Hoseley: Well, I don’t think print will ever die, or that digital will replace print, or anything of that nature.  I have a massive library, both at home and at the office, because I love books.  I love the physical object.  

Now... Me personally?  I don’t buy paperbacks.  I (mostly) only read books in HC editions. I feel like, if I’m buying a book, I am buying the object... I am not buying it to read and toss away or be disposable.  I want to have it to go back to again and again.  

I think, in some ways, as the digital market grows and stabilizes, you’ll see more of that in comics.  A greater increase on the sense of physical design, rather than the cheap “floppy” nature... emphasizing the strengths and unique qualities that you can only do in print.  

Whether you’re talking about something like Wednesday Comics, or Kramer’s Ergot, or Viking, or Maakies, or Comic Book Tattoo... those are the types of books that are designed to be an experience that can only  be had in print in that specific way.  With the rising cost of printing and distribution, I think more than ever, that kind of approach needs to be embraced.

NRAMA: Scott McCloud, among others, has written of the storytelling possibilities inherent with the digital format.  Do you feel digital comics (particularly webcomics) are on their way to realizing these possibilities, and how do you see LongBox adapting to these potential innovations?

Hoseley: I think honestly they are just getting started.  So much of the first generation of webcomics was influenced by the restrictions of print, and trying to establish a digital vocabulary unique to the format... ways to play with the strengths of it, that we’re just now seeing creators really start to move with some confidence in their experimentation.  

It’s like, everyone’s figure out where the “footholds” are in climbing the mountain.  Now, everyone’s setting about doing the actual climbing, and figuring out what path is best.  Some with try and find their own, and others will follow... human nature.  But man, it’s an exciting time as both a fan and as a creator.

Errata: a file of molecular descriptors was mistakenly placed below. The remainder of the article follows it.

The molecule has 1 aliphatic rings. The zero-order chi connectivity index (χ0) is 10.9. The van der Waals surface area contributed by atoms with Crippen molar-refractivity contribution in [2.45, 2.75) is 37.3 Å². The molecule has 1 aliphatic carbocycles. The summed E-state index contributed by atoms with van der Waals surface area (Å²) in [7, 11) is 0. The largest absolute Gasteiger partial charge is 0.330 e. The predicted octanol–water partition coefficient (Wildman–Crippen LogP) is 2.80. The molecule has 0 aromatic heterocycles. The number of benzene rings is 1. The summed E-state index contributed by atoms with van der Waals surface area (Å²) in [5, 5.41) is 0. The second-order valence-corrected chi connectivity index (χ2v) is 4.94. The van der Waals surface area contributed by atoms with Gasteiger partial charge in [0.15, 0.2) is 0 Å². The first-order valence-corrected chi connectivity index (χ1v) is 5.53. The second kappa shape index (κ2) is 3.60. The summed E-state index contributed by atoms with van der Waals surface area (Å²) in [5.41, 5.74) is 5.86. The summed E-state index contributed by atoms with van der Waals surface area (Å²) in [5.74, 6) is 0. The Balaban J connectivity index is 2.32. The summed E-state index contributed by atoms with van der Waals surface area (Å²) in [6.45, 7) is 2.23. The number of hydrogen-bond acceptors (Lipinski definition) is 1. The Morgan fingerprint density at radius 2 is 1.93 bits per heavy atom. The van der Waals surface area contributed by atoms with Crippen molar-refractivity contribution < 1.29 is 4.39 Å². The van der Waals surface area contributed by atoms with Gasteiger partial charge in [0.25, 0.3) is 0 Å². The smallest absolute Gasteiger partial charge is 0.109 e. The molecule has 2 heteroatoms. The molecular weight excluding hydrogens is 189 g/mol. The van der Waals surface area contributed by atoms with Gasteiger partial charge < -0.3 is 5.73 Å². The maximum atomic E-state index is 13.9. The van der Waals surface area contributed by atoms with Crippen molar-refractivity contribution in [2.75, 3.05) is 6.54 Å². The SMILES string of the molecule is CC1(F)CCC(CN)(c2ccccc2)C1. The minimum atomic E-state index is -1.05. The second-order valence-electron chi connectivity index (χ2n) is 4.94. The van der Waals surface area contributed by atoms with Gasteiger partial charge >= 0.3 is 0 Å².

I think LongBox’s role in all of it is giving creators and publishers tools that they can easily bring their vision, no matter how left-field or different it is, to an audience in a way that doesn’t require all their time be spent developing the infrastructure and capabilities, and instead can concentrate on letting their imaginations loose.  

There is a lot of functionality in terms of LongBox far beyond simple reproduction of a print comic in digital form and far beyond what’s been announced so far... Personally I cannot wait to see certain creators cut loose with those tools because I know it’ll set my head spinning.

NRAMA: On a broader scale, do you feel that the monetization of digital media will be able to stabilize/revive the publishing industry over the next decade, and if so, how?

Hoseley: Yeah, very much so.  Right now, we have one avenue of income, in terms of monthly comics, as creators and publishers.  That’s a scary place to be.  Not only does it leave you vulnerable to fluctuations at any point in the chain, but it also limits the types of stories you can tell.  Well, if you want to make a living at making comics, that is.